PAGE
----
4 videos, 1 reading expand


  1. Video: This is Journalism
  2. Video: Meet your School of Journalism faculty
  3. Video: The MSU School of Journalism
  4. Video: #SpartansWill
  5. Reading: Where to find us


WEEK 2


Earning and keeping trust



You've developed your story concept. You've done your research, reporting and interviewing. Now you will learn how to take the next steps: sorting your information, and picking the right format for your news report. You will develop skills in dealing with statistics, numbers and how to figure out if you have enough information to compile an effective news report.


4 videos, 1 reading, 2 practice quizzes expand


  1. Video: How do journalists sort their information?
  2. Reading: Things to help sort information
  3. Practice Quiz: Sorting newsgathering
  4. Video: Using numbers wisely in news reports
  5. Practice Quiz: Understanding how to use numbers
  6. Discussion Prompt: How USA TODAY uses numbers effectively
  7. Video: Newsgathering...what's accurate and what's not?
  8. Discussion Prompt: Think like a journalist!
  9. Video: What happens if you don't know something?

Graded: Sifting, sorting and choosing information

WEEK 3


Preparing your news report



Sometimes one of the biggest challenges in being a journalist is figuring out how to best handle quotes, format, and audience recognition. Knowing what you're reporting, and your audience, makes all the difference. You will learn how to best use and structure quotes in your news reports, choose the right format for reporting, and understand the needs of your audience.


3 videos, 1 reading, 1 practice quiz expand


  1. Video: Using quotes in your news reports
  2. Discussion Prompt: Examining quotes and transitions
  3. Practice Quiz: Using quotes correctly
  4. Video: Choosing a news report format
  5. Reading: Some formats for news stories
  6. Video: Knowing your audience

Graded: Have you seen format affect a news report?
Graded: Audience, tone, leads, sources

WEEK 4


than words



Having an effective news report is often dictated by the many thoughtful choices made by editors and journalists. How things look, sound, feel and read impacts how the audiences choose to take in information - and if they want to interact with your media. What are the things you need to consider? You will learn how your news report can be strengthened through multimedia: audio, video, graphics, photos and maps. You will develop skills in shooting video and photos, as well as gathering audio.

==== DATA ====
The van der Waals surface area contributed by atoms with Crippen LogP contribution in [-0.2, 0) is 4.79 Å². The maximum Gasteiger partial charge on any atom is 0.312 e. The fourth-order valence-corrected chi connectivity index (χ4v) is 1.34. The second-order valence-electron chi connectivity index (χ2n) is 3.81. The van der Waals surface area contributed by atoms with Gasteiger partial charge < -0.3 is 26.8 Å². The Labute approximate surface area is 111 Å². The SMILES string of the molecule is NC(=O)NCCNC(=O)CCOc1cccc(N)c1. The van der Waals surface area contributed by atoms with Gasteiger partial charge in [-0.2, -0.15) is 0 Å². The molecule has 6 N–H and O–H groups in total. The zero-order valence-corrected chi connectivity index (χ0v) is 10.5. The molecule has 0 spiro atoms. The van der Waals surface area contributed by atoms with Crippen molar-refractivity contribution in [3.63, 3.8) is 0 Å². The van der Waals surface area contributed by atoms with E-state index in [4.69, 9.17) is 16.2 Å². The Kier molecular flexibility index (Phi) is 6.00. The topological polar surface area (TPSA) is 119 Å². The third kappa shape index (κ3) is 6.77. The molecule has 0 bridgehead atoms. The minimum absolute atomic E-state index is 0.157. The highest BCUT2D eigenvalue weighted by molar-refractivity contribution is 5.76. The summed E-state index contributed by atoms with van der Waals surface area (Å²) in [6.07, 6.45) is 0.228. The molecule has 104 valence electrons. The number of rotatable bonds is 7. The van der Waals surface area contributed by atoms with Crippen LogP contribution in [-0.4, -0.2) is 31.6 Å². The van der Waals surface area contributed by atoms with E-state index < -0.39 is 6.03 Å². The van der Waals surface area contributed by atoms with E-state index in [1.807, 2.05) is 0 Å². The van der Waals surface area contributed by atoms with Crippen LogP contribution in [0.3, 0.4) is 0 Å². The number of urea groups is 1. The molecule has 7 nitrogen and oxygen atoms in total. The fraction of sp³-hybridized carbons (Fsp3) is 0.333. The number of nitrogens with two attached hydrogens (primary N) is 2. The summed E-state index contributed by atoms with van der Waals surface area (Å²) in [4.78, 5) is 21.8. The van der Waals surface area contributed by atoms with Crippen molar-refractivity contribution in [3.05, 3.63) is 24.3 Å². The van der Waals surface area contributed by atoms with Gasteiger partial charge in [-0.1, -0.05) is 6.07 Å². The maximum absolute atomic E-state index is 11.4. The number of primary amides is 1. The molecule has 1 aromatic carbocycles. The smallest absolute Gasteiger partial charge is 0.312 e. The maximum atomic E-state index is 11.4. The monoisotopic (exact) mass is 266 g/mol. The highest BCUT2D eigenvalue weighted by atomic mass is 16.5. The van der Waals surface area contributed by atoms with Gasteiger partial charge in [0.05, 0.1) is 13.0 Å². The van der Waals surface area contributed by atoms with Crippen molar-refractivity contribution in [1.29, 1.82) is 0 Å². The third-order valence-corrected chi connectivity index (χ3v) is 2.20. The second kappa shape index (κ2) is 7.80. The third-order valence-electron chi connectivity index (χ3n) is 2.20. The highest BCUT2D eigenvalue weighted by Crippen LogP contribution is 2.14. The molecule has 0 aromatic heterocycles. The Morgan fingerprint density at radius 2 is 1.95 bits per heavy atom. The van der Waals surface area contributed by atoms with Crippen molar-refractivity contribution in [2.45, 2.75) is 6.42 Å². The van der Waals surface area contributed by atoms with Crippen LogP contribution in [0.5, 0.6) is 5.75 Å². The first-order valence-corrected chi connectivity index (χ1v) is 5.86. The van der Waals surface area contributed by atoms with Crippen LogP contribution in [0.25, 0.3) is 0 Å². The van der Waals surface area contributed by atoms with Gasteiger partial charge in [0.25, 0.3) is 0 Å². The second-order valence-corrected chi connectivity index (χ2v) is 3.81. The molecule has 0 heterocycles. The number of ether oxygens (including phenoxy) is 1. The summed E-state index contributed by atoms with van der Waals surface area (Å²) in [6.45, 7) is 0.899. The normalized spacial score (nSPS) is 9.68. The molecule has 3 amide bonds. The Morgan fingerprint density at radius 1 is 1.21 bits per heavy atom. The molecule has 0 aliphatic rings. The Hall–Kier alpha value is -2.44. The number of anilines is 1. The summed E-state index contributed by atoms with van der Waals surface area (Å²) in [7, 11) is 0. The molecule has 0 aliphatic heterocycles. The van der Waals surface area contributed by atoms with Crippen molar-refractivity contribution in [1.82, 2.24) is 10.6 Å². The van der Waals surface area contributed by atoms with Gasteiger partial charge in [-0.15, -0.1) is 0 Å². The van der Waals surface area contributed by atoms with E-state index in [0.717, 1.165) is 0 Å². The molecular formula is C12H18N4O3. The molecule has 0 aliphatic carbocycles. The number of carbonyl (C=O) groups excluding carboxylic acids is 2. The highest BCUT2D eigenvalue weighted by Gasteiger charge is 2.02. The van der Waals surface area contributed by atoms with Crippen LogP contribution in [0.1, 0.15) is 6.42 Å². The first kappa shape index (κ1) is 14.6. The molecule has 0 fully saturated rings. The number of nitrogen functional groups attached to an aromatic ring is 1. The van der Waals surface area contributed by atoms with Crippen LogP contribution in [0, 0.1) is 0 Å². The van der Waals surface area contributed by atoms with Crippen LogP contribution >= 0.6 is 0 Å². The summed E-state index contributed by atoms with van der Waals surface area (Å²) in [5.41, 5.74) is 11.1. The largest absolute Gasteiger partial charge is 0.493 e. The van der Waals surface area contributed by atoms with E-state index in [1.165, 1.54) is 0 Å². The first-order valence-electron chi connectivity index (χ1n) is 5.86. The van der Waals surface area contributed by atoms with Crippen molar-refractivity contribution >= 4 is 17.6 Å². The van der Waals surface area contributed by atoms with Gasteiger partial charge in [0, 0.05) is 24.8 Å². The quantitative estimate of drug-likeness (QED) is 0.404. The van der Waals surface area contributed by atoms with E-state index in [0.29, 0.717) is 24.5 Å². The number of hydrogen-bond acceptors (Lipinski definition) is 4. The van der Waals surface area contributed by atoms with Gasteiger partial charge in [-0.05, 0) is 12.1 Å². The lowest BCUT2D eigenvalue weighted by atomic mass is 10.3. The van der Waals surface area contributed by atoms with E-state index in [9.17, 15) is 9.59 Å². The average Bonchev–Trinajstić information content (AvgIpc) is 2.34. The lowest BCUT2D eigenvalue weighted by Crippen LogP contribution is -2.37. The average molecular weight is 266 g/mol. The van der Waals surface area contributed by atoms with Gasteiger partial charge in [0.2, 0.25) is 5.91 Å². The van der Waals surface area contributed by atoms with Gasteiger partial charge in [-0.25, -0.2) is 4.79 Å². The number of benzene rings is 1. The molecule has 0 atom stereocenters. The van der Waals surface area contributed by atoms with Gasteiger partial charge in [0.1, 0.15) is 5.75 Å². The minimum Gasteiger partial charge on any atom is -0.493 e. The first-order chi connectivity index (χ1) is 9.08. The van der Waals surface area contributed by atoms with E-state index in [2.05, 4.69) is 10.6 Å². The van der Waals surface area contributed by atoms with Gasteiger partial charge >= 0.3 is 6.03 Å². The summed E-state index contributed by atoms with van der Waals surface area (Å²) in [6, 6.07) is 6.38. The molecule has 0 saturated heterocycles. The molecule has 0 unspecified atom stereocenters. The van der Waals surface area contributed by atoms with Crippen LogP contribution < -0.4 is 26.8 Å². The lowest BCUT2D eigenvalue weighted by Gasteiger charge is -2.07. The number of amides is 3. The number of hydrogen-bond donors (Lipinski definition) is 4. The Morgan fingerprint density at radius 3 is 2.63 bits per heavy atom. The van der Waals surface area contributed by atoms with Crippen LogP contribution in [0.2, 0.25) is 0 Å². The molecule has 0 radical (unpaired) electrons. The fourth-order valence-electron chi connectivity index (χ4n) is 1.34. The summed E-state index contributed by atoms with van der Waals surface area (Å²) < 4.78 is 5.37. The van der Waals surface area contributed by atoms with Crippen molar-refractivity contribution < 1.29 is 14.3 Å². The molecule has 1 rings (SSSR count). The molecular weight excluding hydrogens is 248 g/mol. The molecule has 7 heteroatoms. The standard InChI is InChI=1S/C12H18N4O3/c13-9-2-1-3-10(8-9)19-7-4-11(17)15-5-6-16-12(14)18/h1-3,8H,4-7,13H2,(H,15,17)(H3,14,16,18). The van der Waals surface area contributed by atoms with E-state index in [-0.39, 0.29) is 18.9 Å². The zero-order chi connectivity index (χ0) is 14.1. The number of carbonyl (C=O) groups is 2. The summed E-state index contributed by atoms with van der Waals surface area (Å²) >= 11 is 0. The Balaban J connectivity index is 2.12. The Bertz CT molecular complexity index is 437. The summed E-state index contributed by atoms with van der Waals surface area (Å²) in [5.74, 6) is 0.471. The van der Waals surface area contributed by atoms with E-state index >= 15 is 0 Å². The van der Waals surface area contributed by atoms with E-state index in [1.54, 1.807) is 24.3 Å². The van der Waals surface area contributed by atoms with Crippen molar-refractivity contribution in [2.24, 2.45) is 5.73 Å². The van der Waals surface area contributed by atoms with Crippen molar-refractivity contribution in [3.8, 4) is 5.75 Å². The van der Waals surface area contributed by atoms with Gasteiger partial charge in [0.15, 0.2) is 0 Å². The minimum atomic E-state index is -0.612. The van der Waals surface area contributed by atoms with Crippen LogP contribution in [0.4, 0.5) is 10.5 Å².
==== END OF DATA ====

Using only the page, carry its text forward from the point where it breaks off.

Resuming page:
4 videos, 2 readings, 3 practice quizzes expand


  1. Video: Multimedia in News
  2. Discussion Prompt: How can you use multimedia?
  3. Practice Quiz: Ways to think about multimedia
  4. Video: Adding audio to your news report
  5. Reading: Listen to this!
  6. Practice Quiz: Audio best practices
  7. Video: Adding Videos to your News Report
  8. Reading: Make Your Video Visually Interesting
  9. Practice Quiz: Adding Video to Your News Report
  10. Video: Why should you use multimedia?

Graded: Adding layers with multimedia

WEEK 5


Keeping the news conversation going



Being a journalist does not mean you complete a news report...and move on to another story. Many times, one report leads to another, then another, then another on a particular topic. You will learn how to harness and understand the power of your audience, and use their feedback to develop more news reports. You will also deepen your understanding of audience reaction and how to handle the feedback.


4 videos, 1 reading, 1 practice quiz expand


  1. Video: Keep the reporting going!
  2. Video: Crowdsourcing and audience reaction
  3. Discussion Prompt: Using the audience to crowdsource
  4. Video: The good, the bad, and the please go away
  5. Practice Quiz: Forms of audience reaction
  6. Video: Journalists and pushback
  7. Reading: Stress and journalists

Graded: How do YOU keep the reporting going?
Graded: Journalists and audiences
Graded: Putting it all together